Financial services has the potential to benefit in certain ways. In financial services, there may be a shift in the marketing messaging, especially amongst local level agents. The way in which the consumer may perceive the need for financial services and allocate resources may be shifting. There may be more conservative portfolio allocation approaches, both amongst older individuals who have greater means than younger individuals (older investors tend to be more conservative in portfolio balances) and amongst some younger individuals, fearful of stock market losses. There’s been some data out there that suggests the those in their 20s now have taken some financial traits of their grandparents’ generations (the children born in the 1920s raised during the height of the Great Depression).

Healthcare brands, depending upon their space in the healthcare market, may see greater demand services given the sheer size of the 50+ market. Medical devices and pharmaceuticals, particularly in areas where the customer base tends to be older, are best positioned to succeed.

A sizable portion of mainstream brands across a wide array of industries had never really considered the 50+ market in their promotion strategies for a myriad of reasons. The primary reason is they have not been considered a profitable segment of the market, and for certain brands that may still ring true, but less so amongst brands in industries that commonly use distributed marketing models. It has been that these types of brands considered this market to be set in their ways, unlikely to be open to new brands and not extravagant spenders. They have also associated 50+ individuals as a declining market, and brands often desire to be associated with ascending or peak maturity markets. However, the Baby Boomers, poised to make up the overwhelming majority of the 50+ market in the years to come, are fundamentally different from 50+ individuals and senior citizen markets of the past. Unlike their parents, the generation that spent their formative years during the Great Depression and World War II and were significantly scarred as a result, the Baby Boomers were raised during an era of economic prosperity and are more likely to have an optimistic outlook. They are also more likely to spend money more freely than the children of the Great Depression, tying into desires of brand managers to have target markets who can afford the product/service offering. Numerous studies have indicated that the Boomers are less brand loyal than the parents’ generation, which is a doubled edged sword for brands. There are greater opportunities for customer acquisition but customer retention could be more difficult, especially in organizations that do not keenly focus in this area.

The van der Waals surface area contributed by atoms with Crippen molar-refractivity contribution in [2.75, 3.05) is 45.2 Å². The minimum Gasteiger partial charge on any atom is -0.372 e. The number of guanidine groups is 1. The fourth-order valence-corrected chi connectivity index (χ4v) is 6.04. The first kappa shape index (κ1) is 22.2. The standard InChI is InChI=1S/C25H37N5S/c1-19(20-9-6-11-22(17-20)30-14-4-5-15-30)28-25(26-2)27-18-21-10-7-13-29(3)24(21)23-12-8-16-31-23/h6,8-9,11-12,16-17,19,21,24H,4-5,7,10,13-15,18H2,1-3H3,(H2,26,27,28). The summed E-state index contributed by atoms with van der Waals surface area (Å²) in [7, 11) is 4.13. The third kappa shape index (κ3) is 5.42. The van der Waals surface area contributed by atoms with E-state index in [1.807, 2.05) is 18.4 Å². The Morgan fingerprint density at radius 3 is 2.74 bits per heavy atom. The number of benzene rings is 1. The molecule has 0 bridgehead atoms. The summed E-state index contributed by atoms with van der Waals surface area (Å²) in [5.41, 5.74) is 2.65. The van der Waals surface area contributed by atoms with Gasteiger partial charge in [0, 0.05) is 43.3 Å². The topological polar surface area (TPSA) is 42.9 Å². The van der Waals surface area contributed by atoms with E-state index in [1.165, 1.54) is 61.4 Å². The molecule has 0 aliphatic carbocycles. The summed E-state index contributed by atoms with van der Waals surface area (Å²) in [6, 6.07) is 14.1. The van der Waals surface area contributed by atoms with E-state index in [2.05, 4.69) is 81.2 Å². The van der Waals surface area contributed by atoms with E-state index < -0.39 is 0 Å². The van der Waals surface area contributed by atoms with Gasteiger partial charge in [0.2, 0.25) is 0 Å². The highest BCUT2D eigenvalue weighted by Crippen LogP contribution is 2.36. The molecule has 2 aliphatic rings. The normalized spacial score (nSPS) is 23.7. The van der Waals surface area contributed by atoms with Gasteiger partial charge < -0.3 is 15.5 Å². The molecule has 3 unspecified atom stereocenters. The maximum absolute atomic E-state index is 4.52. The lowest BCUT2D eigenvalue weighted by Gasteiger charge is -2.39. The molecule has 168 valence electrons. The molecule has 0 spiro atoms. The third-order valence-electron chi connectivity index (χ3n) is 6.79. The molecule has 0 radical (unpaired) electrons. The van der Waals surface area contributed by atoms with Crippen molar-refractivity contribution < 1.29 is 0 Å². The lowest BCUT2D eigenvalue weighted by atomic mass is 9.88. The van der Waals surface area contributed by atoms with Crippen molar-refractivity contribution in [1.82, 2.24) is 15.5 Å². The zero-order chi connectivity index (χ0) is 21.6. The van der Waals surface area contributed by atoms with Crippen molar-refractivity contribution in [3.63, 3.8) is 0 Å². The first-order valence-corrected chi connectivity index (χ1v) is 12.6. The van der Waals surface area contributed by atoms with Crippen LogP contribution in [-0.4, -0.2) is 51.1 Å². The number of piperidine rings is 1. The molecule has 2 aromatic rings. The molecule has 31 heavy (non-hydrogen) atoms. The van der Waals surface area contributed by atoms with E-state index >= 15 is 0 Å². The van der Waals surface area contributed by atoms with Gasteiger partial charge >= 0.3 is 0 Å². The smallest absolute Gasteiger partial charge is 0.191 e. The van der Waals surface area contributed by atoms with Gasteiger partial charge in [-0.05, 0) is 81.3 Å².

Taking all of this into account, how does a brand develop actionable items around this knowledge?

The Boomers, the majority of the 50+ market today and in forthcoming years, are more technologically savvy and becoming more and more aware. In my recent article, “Who Will You Find on a Social Network?“, I noted that 57% of 50-64 year olds use Facebook, and 35% of those 65+ use Facebook. Expect to see the number of people who use at least one social media network, even if it isn’t Facebook, to grow over the next 5-7 years for 3 reasons:

  1. People will age into new categories. People in their 40s using social media and apps will become 50+ and a lot of the late 50/early 60s users (first wave Boomers) of social media will become 65+
  2. In the technology adoption life cycle, we are near the late majority or laggard phase in social media. There’s still some growth to be had here in the 50+ market
  3. Non users of computers or mobile devices will pass away

Additionally, I believe there’s going to be a rise of 50 and 55+ individuals regularly using 2 social networks or more in the years to come. When there are more online channels, there’s more places for brands to be, creating greater complexity in the marketing ecosystem, and greater complexity calls for distributed marketing management software, particularly distributed social media marketing. One of the features of a distributed social media marketing software solution is integrated campaign scheduling, meaning that scheduling campaign posts across social networks is much easier, and can work in conjunction with other elements of a brand’s marketing communications mix, including email marketing. This ensures that a brand’s core marketing message is everywhere that their target market is. Repetition encourages brand recall, and has the potential to be correlated with positive brand beliefs, if the marketing messaging is compelling.

The size and relative financial strength of 50+ market makes them an apt target for many brands, but especially brands that operate within industries that typically use a distributed marketing model. The 50+ market is becoming more and more technologically savvy and marketers who can effectively optimize, distribute and manage content across the variety of online media channels are best positioned to reap financial benefits.